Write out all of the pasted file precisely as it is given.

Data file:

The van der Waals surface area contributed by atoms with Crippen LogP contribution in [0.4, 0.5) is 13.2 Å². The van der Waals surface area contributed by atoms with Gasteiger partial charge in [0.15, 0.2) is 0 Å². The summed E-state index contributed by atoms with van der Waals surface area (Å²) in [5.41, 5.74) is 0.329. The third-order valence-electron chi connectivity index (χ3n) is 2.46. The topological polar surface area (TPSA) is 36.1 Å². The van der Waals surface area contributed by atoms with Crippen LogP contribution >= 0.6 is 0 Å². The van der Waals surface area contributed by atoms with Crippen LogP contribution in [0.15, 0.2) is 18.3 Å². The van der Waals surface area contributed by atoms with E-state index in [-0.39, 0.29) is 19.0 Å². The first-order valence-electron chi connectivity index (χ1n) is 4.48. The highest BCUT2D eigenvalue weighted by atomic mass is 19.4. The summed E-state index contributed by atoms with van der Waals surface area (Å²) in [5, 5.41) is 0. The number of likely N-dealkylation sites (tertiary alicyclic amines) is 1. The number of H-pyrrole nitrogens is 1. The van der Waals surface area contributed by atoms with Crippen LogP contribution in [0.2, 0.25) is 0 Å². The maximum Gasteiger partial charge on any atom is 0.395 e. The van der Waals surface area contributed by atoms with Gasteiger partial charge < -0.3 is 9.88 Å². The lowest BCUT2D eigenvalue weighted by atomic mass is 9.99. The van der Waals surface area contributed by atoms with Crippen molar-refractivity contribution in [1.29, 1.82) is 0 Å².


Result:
The van der Waals surface area contributed by atoms with Crippen LogP contribution in [0.4, 0.5) is 13.2 Å². The van der Waals surface area contributed by atoms with Gasteiger partial charge in [0.15, 0.2) is 0 Å². The summed E-state index contributed by atoms with van der Waals surface area (Å²) in [5.41, 5.74) is 0.329. The third-order valence-electron chi connectivity index (χ3n) is 2.46. The topological polar surface area (TPSA) is 36.1 Å². The van der Waals surface area contributed by atoms with Crippen LogP contribution >= 0.6 is 0 Å². The van der Waals surface area contributed by atoms with Crippen LogP contribution in [0.15, 0.2) is 18.3 Å². The van der Waals surface area contributed by atoms with E-state index in [-0.39, 0.29) is 19.0 Å². The first-order valence-electron chi connectivity index (χ1n) is 4.48. The highest BCUT2D eigenvalue weighted by atomic mass is 19.4. The summed E-state index contributed by atoms with van der Waals surface area (Å²) in [5, 5.41) is 0. The number of likely N-dealkylation sites (tertiary alicyclic amines) is 1. The number of H-pyrrole nitrogens is 1. The van der Waals surface area contributed by atoms with Crippen LogP contribution in [0.2, 0.25) is 0 Å². The maximum Gasteiger partial charge on any atom is 0.395 e. The van der Waals surface area contributed by atoms with Gasteiger partial charge < -0.3 is 9.88 Å². The lowest BCUT2D eigenvalue weighted by atomic mass is 9.99. The van der Waals surface area contributed by atoms with Crippen molar-refractivity contribution in [1.29, 1.82) is 0 Å².